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Hey Scholars! Comics at MLA 2012!

comic strip

Comic strip by Quino

Almost everyone in higher education in the US knows what the MLA (Modern Language Association of America) is, but that is not necessarily true in other countries. For some people, for example, the MLA is the MLA... 

The Modern Language Association was founded in 1883 and it remains the leading professional association for college and university-level teachers and scholars of literature and language in the United States, and to a certain extent, the world. 

The yearly Modern Language Association Convention, which attracts thousands of delegates includes many hundreds of simultaneous events (panels, forums, keynote lectures, socials), is for many students, academics and publishers in the humanities the place to be, particularly as a PhD candidate or early career scholar. It's an essential part of what in the US is called, somewhat cynically, "the market". There is nothing like it that I know of in the UK. 

When I started going to conferences in the late 90s, there were other conferences that were more welcoming to comics scholarship than the MLA. The national and regional conferences of the American and Popular Culture Associations have traditionally offered a plethora of comics sessions, particularly thanks to the hard work of Nicole Freim, from the PCA's Comics Art and Comics Area.

Perhaps one of the positive consequences of widespread broadband and the academic uses of online tools and social networking has been the blurring of the old barrier between the study of popular culture and the study of "literature". As an early-career comics scholar who has had  one foot in and out of academia for more than a decade now, it is still gladly surprising to see that a conference like the MLA, with all its institutional gravitas, has had now such big comics presence amongst its proceedings.

According to their website, the MLA's Discussion Group on Comics and Graphic Narratives "was founded at the 125th Annual Convention of the MLA in Philadelphia (December 2009), after the MLA approved a petition authored and presented by Dr. Hillary Chute and supported by numerous scholars." 

For the latest 2011 convention in Los Angeles, the group sponsored three panels, and at least 15 more comics-related sessions were advertised in the programme. 

This year, MLA 2012 will take place in Seattle, and the Group on Comics and Graphic Narratives has posted two Call for Papers on their site (one is a proposed session subject to be approved; deadline for abstract submission 5 March 2011).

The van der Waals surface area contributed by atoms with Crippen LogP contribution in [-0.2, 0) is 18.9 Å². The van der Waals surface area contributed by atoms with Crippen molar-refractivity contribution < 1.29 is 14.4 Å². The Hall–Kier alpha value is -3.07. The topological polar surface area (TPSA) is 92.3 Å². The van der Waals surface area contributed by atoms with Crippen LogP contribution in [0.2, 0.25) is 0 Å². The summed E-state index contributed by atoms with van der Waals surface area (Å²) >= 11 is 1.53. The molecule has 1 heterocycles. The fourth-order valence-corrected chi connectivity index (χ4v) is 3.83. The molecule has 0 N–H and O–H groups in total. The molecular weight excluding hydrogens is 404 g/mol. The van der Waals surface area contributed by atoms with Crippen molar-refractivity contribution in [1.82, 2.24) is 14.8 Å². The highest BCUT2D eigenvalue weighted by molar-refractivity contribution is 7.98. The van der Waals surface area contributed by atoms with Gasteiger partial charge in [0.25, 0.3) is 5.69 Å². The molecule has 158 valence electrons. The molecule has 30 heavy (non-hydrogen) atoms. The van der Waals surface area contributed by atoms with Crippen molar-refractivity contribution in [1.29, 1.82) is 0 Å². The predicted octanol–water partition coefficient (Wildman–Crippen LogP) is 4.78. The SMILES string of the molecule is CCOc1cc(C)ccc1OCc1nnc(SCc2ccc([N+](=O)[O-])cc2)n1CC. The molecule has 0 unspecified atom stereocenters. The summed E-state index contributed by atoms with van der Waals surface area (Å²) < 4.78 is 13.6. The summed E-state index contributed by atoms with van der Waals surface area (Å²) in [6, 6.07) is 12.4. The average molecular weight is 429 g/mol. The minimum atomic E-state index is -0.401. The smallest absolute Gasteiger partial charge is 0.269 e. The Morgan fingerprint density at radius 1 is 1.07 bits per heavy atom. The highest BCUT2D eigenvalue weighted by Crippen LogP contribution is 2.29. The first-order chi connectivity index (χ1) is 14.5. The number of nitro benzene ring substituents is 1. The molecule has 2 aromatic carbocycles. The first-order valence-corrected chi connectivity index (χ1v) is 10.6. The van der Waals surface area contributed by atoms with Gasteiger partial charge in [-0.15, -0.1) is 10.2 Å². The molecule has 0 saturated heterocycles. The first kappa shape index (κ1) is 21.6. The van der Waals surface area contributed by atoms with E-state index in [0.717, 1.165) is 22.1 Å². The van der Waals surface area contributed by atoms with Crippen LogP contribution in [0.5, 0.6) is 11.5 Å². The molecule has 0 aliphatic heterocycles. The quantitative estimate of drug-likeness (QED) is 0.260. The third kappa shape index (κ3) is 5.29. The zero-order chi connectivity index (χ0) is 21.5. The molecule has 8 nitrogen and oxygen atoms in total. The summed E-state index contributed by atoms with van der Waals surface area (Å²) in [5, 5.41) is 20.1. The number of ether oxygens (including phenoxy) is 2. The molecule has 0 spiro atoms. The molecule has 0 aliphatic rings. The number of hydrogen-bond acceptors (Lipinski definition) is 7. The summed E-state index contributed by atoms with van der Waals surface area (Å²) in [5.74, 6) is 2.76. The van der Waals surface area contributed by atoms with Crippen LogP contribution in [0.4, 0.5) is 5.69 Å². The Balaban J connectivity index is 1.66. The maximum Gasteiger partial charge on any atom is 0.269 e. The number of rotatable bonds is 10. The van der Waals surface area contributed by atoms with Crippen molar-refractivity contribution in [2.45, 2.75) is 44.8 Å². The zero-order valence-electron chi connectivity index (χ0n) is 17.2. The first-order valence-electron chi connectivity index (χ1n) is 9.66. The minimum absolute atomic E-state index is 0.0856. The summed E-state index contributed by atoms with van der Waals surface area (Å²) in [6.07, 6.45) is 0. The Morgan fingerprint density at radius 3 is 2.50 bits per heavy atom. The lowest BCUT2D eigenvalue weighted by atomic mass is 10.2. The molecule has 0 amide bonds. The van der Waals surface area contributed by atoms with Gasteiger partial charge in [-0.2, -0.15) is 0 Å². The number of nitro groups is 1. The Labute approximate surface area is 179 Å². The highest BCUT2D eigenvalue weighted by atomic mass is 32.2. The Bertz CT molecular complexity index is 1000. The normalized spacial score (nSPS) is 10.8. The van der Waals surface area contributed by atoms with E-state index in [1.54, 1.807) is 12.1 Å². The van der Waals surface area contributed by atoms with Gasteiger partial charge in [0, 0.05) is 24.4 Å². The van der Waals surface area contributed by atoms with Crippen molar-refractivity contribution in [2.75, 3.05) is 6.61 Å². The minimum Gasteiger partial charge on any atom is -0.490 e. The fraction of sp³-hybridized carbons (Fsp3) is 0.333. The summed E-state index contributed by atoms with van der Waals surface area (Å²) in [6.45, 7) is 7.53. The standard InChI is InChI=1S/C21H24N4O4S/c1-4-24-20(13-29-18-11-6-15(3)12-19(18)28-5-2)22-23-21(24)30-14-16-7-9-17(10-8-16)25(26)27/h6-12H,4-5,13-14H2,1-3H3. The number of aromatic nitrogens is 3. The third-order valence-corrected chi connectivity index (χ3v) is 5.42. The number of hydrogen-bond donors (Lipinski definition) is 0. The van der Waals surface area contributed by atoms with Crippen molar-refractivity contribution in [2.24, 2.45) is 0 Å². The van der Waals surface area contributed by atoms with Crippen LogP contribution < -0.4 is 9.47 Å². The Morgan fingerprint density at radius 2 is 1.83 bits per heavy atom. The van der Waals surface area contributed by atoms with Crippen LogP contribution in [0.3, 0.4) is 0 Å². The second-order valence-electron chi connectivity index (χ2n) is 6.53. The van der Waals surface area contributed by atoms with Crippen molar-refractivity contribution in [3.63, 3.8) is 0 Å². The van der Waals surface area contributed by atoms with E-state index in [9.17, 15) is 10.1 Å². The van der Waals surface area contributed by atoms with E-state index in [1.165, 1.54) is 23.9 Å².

A quick search for comics-related CFPs in the MLA 2012 web site gave us the following results, which I have copied and pasted below:

Why Comics Are and Are Not Picture Books (Joint Session with Children's Literature Division)
Relationships between comics and picture books from perspectives including (not limited to) genre, education, formalism, semiotics, ideology. 500-word abstracts by 5 March 2011; Charles Hatfield (charles.hatfield@gmail.com).

The Material History of Spider-Man
Papers exploring the fifty-year publication history of an American icon--from his Cold War origins to the age of Obama--and the cultural narratives imbricated therein. 250-word abstracts by 5 March 2011; Derek Parker Royal (derek@derekroyal.com).

How Seattle Changed Comics
Papers exploring how Seattle and its institutionsseminal publisher Fantagraphics; The Comics Journal; independent and minicomix sceneshave transformed contemporary comics and the cultures surrounding it. 250-word abstracts by 5 March 2011; Derek Parker Royal (derek@derekroyal.com).

Visual/Graphic Representations by Hispanic/Luso Female Writers/Artists.
Essays that explore comics, graphic novels, and instalations produced by contemporary Hispanic/Luso/Latina Women 300-word abstracts (English, Spanish or Portug by 10 March 2011; Cynthia Margarita Tompkins (cynthia.tompkins@asu.edu) and Magdalena Maz Pea (mapena@davidson.edu).

Ethno-Graphic Encounters: Jewish American & Italian American Graphic Narratives
Seeking papers examining Italian American & Jewish American representations in comics & graphic narratives revealing inter/intra-ethnic engagements, current & historical collaborations, conflicts, relationships. 300-word abstracts by 15 March 2011; JoAnne Ruvoli (joanneruvoli@sbcglobal.net ) and Monica Osborne (mrosborne@ucla.edu).

Asian Americans and Graphic Narrative
Graphic novels, memoirs, comics by Asian Americans; representations of Asians in American graphic narratives; graphic narrative's impact on the Asian American literary canon. 300-word abstracts and 2-page vitae by 15 March 2011; Timothy Yu (tpyu@wisc.edu).

Bande dessine, comics, manga, and others
The importance of studying comics comparatively and globally. Formal and cultural approaches welcome, as are reflections on academia's turn to comics. 300-word abstract and brief cv by 15 March 2011; Catherine Labio (catherine.labio@colorado.edu).

Needless to say, there are several other calls for papers that though they do not include the term "comics", "comic books", "graphic narratives" or "graphic novels", can be of interest to those scholars and students of the humble, yet fascinating and complex ninth art.

If you are organising, participating in or know of other sessions that would be interesting for fellow scholars into graphic storytelling, please leave a message below.

 


 

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